7. Whatshouldwedooverthe next3-6monthstopreparefor thepossible transitionof___? Proactive vs Reactive Leadership Culture
  8. 4TypesofLeadershipTransitions ▪ Timely notice given ▪ Good intentions towards the org ▪ Willing to aid a smooth process FRIENDLY ▪ Conflict-based ▪ Animosity and/or frustration ▪ Hinders productive transition HOSTILE ▪ Written notice provided ▪ Term limit ending ▪ Special funding period ending ▪ The “writing is on the wall” EXPECTED ▪ Unannounced intentions ▪ Change in personal circumstances ▪ Health issues ▪ Shifts in balance of power UNEXPECTED
  9. Focus Question: What can we do over the coming ___ months to prepare for an efficient leadership transition? 1. What do we know to be true about the role and responsibilities of ___ team member? 2. What do we feel are the biggest challenges we should expect related to the transition of ____team member? 3. How might this transition impact [select one: our other staff, our clients, our board, our programs, our community partners, our ability to fulfill grant/donor obligations?] 4. What are some key strategies we can implement now to reduce confusion during a potential transition? SuccessionPlanning Conversations101
  10. “Successionplanningdoesn’tstart withpeople.Itstartswiththe requirementoftheposition.” -DavidUlrich
  11. Internal External Things to Consider: ▪ Next in line” in the chain of command ▪ Skills and qualifications ▪ Passion for the mission ▪ Interest in the new role ▪ Willingness to serve in a dual role ▪ Availability ▪ Interim or long-term successor ▪ Competitive compensation ▪ “Re-boarding expectations” ▪ Support systems Things to put in place: ▪ Current & relevant job description ▪ Clear understanding on required skill set ▪ Job announcement strategies ▪ Clearly defined application processes ▪ Detailed screening strategies ▪ Candidate selection processes ▪ Decision-making process ▪ An “offer” package/process ▪ Onboarding expectations ▪ Support systems Identifyinga Successor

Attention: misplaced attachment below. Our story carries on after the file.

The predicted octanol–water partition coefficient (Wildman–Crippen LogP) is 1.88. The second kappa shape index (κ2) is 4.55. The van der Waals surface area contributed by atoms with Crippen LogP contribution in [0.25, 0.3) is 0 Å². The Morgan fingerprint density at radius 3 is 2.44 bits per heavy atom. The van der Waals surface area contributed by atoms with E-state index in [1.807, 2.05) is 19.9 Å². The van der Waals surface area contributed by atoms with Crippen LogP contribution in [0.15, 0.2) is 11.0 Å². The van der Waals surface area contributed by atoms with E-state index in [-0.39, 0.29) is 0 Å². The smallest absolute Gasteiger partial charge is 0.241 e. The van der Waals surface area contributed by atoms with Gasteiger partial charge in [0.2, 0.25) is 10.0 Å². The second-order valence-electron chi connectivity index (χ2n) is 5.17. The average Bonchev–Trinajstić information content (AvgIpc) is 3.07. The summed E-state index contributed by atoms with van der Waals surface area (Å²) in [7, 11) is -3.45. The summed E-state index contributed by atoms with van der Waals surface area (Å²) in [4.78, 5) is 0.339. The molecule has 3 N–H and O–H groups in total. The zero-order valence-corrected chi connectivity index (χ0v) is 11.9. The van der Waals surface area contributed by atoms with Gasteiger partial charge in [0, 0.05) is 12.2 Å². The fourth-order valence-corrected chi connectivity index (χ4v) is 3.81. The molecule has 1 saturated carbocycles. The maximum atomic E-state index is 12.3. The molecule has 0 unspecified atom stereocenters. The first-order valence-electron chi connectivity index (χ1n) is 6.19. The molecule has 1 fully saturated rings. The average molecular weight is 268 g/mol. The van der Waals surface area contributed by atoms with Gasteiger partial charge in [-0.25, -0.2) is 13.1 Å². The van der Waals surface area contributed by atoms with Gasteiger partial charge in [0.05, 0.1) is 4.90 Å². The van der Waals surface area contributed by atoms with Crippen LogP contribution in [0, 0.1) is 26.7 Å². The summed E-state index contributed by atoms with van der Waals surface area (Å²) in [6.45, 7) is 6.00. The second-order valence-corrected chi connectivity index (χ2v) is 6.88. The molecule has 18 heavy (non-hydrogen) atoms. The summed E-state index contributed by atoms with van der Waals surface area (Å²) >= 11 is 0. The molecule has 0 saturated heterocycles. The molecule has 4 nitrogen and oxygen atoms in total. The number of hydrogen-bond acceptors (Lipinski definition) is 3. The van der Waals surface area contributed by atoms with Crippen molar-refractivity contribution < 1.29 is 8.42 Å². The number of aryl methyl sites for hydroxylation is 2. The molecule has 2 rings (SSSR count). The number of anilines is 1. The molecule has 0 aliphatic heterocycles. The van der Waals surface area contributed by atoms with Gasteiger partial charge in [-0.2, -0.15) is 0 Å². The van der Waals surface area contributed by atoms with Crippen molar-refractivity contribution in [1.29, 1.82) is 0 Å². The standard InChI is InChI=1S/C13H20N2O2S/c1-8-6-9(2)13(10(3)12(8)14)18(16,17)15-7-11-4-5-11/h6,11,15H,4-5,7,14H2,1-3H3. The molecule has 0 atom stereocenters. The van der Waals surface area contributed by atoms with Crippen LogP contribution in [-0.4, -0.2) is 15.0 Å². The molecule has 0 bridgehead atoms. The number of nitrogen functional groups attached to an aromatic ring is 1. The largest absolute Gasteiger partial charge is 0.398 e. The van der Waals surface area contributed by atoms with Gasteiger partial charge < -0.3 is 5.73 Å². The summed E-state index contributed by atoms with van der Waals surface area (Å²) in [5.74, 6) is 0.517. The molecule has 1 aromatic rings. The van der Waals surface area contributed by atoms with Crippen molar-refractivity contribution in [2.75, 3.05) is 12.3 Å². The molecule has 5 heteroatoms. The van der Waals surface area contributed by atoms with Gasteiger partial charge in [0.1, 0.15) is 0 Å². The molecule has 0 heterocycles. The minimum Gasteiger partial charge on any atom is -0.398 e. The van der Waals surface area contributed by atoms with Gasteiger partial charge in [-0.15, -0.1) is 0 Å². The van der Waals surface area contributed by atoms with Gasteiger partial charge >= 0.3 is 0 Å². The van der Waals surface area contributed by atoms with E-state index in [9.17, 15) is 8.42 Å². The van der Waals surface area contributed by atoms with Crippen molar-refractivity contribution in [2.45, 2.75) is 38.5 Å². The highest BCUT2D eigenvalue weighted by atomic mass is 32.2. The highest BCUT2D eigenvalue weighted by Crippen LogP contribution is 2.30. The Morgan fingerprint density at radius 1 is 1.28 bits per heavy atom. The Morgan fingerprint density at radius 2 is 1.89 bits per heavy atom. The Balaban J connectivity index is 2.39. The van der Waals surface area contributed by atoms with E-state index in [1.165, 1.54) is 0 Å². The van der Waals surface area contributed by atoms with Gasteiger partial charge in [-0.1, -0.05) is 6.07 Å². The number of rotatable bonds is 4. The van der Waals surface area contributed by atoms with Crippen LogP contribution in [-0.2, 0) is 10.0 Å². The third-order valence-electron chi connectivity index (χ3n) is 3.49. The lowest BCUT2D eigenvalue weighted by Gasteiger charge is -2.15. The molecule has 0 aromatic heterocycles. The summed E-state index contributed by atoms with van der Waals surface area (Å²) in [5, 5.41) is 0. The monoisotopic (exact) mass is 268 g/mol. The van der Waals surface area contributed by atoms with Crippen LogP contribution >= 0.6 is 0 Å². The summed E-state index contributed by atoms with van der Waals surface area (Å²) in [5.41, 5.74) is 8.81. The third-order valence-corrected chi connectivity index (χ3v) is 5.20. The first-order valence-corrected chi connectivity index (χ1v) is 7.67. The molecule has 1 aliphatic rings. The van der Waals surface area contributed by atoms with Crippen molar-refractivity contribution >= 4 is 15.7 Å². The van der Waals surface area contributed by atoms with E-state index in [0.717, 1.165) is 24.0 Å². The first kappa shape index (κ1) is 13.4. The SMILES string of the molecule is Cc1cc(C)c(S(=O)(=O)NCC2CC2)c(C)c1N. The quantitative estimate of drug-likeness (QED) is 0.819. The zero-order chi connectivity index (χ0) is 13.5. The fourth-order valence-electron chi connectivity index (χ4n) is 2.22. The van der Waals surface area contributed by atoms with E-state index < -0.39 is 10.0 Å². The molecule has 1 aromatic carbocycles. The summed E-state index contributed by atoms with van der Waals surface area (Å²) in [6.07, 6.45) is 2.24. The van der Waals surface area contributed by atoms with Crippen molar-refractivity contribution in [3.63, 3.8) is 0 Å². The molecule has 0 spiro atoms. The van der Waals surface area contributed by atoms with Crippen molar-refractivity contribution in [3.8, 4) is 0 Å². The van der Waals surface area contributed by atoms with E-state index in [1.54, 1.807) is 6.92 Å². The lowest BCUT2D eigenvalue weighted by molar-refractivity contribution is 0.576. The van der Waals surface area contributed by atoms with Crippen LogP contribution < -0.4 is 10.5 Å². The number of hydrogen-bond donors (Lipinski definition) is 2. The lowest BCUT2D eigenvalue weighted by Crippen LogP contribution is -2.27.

13. Whose Job Is It? 1. Board oversees board member transitions 2. Board oversees ED transition 3. ED oversees all staff transitions. **All members of the team support and share a unified message.
  14. PoliciesthatProtect • Employment contract • Signed statement agreeing to abide by the organization’s approved policies & procedures • Non-disclosure agreements • Intellectual & physical property agreements • Updated compensation agreements • Performance-based incentives • Performance-improvement plan (PIP) • End of employment/leadership processes
  15. Doesthisteammember serveasthe“authorized representative”forthe organization? S P E C I A L C O N S I D E R AT I O N S
  16. Confirmation as to whether the employee is eligible for post-transition benefits Respectful and professional processes Whatdoyouowe anemployee? Maintain integrity & transparency An analysis of all pending payroll & compensation Timely payment as legally required in your state